It’s official: In a letter to Playboy correspondent and CNN political analyst Brian Karem’s lawyer on Friday, White House press secretary Stephanie Grisham said she had “made a final determination” to suspend Karem’s hard pass for 30 days.
The move will be “effective immediately” through Saturday, September 14, 2019.
This was, of course, expected. The White house first notified Karem about a “preliminary decision” on August 2nd. He then had the opportunity to appeal, which he did. What’s notable is that Grisham appears to be following a process slightly different than the one used against Jim Acosta.
When the White House revoked Acosta’s pass, it was abrupt and without warning. As a result, when CNN went to court, a key argument was that the move had violated Acosta’s due process rights. In this case Grisham appeared to have followed a system set up late last year after the Acosta legal battle which allowed for – or provided the illusion of – at least some due process…
In a letter posted by Karem’s attorney, Grisham described Karem’s behavior during a Rose Garden confrontation with Sebastian Gorka as inappropriate. She wrote, “Mr. Karem’s conduct, taken as a whole, was unacceptable and disruptive, and requires a response to ensure that it does not happen again.”
Grisham said she “carefully considered a range of potential responses,” including “permanently revoking his hard pass, providing a written warning, and taking no action.” Ultimately, Grisham said, she determined a “permanent revocation would be too great a punishment.” But, she wrote, “Taking no action, on the other hand, would be insufficient.”
Grisham had no immediate comment on Friday afternoon.
The White House Correspondents’ Association said in a statement it was “deeply concerned” by the decision. “Such a move could have a chilling effect on working journalists. As we’ve said before, we believe everyone should conduct themselves professionally at the White House.”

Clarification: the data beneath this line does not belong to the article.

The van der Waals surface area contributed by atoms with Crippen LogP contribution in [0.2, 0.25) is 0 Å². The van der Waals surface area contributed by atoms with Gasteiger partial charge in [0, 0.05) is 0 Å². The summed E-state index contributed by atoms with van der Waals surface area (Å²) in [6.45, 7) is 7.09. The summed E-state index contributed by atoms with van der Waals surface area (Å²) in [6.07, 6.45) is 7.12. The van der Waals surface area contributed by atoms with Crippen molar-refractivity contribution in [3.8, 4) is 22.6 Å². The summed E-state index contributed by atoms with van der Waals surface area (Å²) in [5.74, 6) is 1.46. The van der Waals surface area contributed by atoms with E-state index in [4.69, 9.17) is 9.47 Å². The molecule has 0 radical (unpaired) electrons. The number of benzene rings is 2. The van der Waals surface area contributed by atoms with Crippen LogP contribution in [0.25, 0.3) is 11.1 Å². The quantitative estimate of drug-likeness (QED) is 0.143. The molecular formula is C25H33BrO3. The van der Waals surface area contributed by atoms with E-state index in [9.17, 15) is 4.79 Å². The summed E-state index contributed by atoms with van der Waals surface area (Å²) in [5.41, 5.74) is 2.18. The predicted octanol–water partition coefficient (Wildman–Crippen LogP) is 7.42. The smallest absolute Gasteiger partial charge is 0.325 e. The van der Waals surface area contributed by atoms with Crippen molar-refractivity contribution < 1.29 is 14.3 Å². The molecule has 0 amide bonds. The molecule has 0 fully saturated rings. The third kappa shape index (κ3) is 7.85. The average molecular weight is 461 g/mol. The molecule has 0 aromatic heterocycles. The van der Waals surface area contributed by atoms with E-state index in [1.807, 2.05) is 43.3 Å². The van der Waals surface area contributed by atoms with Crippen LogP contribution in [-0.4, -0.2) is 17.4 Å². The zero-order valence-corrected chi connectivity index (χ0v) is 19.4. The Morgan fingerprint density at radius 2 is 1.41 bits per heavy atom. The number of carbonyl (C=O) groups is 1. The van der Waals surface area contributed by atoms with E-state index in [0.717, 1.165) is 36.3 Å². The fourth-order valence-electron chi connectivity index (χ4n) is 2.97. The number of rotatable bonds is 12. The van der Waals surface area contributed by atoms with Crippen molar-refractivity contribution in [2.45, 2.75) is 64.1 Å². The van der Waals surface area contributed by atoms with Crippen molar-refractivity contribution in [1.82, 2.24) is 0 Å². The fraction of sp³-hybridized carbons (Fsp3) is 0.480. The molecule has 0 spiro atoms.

Karem is represented by First Amendment attorney Ted Boutrous, who was part of the team that represented CNN when Acosta battled the White House over his credentials. Boutrous told CNN Business the White House sent him an emailed version of its decision around 1:30 pm ET.
In a statement, Boutrous argued that the White House’s decision “violates the First Amendment and due process and is yet another example of this administration’s unconstitutional campaign to punish reporters and press coverage that President Trump doesn’t like.”
“The President and his administration are fostering an atmosphere of hostility and violence towards journalists that cannot be tolerated and they are illegally using the credential process to stifle freedom of the press and to disrupt the flow of vital information to the American people,” Boutrous added. “We intend to seek immediate relief in federal court.”
Karem told CNN Business by phone Friday evening. “We all knew it was going to happen,” Karem said. “It happened with Jim [Acosta]. We knew it was a matter of time they would try it again. I wasn’t the first and I won’t be the last.”
“This is the White House ignoring due process, ignoring the First Amendment, going after reporters, chopping this up piecemeal, going after us one after a time,” Karem said. “Trying very much to silence a press that has been critical of this administration. And they will use any method to do it.”
Given that he did have the ability to appeal the White House’s preliminary decision from earlier this month, CNN Business asked Karem about the idea he had due process in this